Emerging consumer health demands, a desire for more ethnic/gourmet varieties, and more functional, flavorful, and fun products are reshaping the bread market, and the category is perfectly positioned to bring in the dough.
While 30% of consumers surveyed for a 2013 Packaged Facts report strongly agreed that they’re cutting back on consumption of white bread and 26% somewhat agreed, the future for the $13.4 billion U.S. bread market looks good. In fact, eight in 10 adults reported buying the same amount or more packaged, branded, and sliced bread in the last six months, according to Mintel’s Bread and Bread Products—U.S., a 2014 report. Consumers are increasingly preparing sandwiches themselves, and away-from-home sandwich consumption remains close to its peak in March 2013, according to Technomic.
Two-thirds of consumers bought Hispanic breads (e.g., tortillas, taco shells) in 2013; 42% bought wraps/general flatbreads (non-ethnic); 41% croissants; 41% Italian breads (e.g., focaccia, ciabatta); 37% seasonal breads (e.g., pumpkin); 36% flavored/artisan breads; 35% Middle Eastern breads (e.g., pita, lavash, naan); 29% egg-based breads (e.g., challah, brioche); and 28% pretzel bread/rolls, according to Mintel.
What are some of the hot product concepts in bread? Smaller portions (e.g., demi-loaves) and fun shapes for kids (e.g., Pepperidge Farms Honey Whole Wheat Goldfish Bread) have high appeal. Watch for “super functional” forms of bread (e.g., Rich Foods’ Classic Hoagie Flats and Flatilla pockets for foodservice). Reser’s Stonemill Kitchens introduced flavored artisan sourdough bread bowls. Pepperidge Farm’s Bake-at-Home Artisan Crafted Breads, Pillsbury’s Artisan Bread Mixes, and Alexia Foods’ Ancient Grain Frozen Rolls made with teff should appeal to consumers seeking an authentic, distinctive bread.
A Smoked Gouda Chicken on Brioche Sandwich at Wendy’s and a Big N’ Toasted Texas toast breakfast sandwich at Dunkin’ Donuts are examples of the ways in which breads are becoming the new restaurant differentiator. Subway menus a 9-Grain Wheat Bread baked on premise; Panera Bread offers freshly baked flatbread sandwiches.
Pretzel, brioche, English muffin, Texas toast, onion rolls, multigrain, artisan, panini, flatbread, marble rye, and Cuban breads were among the fastest-growing restaurant burger and sandwich carriers in 2013, according to Datassential MenuTrends data. Flatbreads (e.g., naan, pappadum, lavash, pita); ancient grains (e.g., kamut, spelt, amaranth); non-wheat flours (e.g., rice, millet, peanut); ethnic flours (e.g., fufu, teff, cassava/yucca); and seeds (e.g., chia, flax) are among the 2014 hot culinary trends involving breads cited by American Culinary Federation chefs surveyed by the National Restaurant Assn. in 2013.
Bread is overlooked as an appetizer. Diners are more likely to order garlic bread, bread sticks, or cheese bread as an appetizer than salsa, seafood, or spinach/artichoke dips, according to Technomic’s 2013 Starters, Small Plates & Sides Consumer Trend Report.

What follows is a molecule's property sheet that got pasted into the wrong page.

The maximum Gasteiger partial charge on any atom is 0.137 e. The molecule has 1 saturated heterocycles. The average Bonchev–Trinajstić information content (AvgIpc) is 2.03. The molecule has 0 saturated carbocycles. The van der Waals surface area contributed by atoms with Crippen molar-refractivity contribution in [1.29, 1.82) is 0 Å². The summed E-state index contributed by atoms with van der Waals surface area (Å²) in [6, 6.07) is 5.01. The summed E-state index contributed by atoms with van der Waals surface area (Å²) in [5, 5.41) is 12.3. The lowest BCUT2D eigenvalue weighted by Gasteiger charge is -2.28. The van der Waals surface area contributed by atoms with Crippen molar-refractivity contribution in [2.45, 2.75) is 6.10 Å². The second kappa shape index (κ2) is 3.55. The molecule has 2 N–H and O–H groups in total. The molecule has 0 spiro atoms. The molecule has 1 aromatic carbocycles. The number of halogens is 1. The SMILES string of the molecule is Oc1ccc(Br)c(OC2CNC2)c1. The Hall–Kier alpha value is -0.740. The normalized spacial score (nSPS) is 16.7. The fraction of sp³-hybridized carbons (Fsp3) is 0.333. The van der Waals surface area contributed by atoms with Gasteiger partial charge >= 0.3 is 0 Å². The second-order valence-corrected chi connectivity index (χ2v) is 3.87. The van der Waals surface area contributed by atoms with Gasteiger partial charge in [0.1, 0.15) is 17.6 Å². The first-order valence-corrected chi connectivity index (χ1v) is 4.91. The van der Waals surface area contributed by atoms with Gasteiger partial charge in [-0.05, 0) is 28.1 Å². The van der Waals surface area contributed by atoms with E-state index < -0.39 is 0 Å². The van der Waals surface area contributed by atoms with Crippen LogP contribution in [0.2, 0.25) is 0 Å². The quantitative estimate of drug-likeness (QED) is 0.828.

Health-consciousness is a factor in consumers’ bread consumption patterns. In 2013, 37% of shoppers switched to a healthier bread, up 3% over 2012, according to the Food Marketing Institute’s 2014 Shopping for Health Survey.
High-fiber claims would influence 37% of consumers to opt for one brand of bread over another; either all natural or added nutrients would influence 22%; low sugar 20%; low carb 19%, perceived healthier flours 16%; and gluten-free 11%, reports Mintel.
Just under one-third of consumers (31%) try to avoid high fructose corn syrup in bakery products, 30% try to avoid trans fats, 29% hydrogenated fats, 25% GMOs, 9% gluten, 7% dairy/lactose, and 4% wheat, according to the International Dairy-Deli-Bakery Assn.’s (IDDBA) What’s in Store 2015 report.
Weston Foods’ Country Harvest Veggie Bread, made with tomatoes, red/green pepper, carrots, and other vegetables, delivers one full serving of vegetables per slice. Half (48%) of U.S. consumers sought out a “full serving of fruits/vegetables” claim in 2013, according to Mintel’s Food Packaging Trends—U.S., a 2013 report. Arnold’s Double Protein bread contains 7 g of protein per slice and a whopping 19 g of whole grains per serving. Arnold’s Double Fiber bread delivers 48% of the daily fiber requirement.
According to Packaged Facts’ 2014 report, Weight Management: Consumer Mindsets, 28% of adults trying to lose weight buy low-carb foods; 21% of those trying to maintain weight do so. One in five food shoppers look for low-carb claims, per FMI. Nine in 10 of those trying to maintain a low-carb diet cut out white bread and 17% cut whole-grain bread, according to a 2014 HealthFocus report.
Diet breads, such as Julian Bakery’s Paleo Bread, are inspired by the trendy Paleolithic diet. Bob’s Red Mill Low-Carb Bread Mix has only 5 g of net carbs per serving. Nature’s Own 9-Grain Bread contains just 40 calories per slice. Gluten-free breads still account for less than 1% of total bread sales, per IDDBA.
A. Elizabeth Sloan,
President, Sloan Trends Inc.,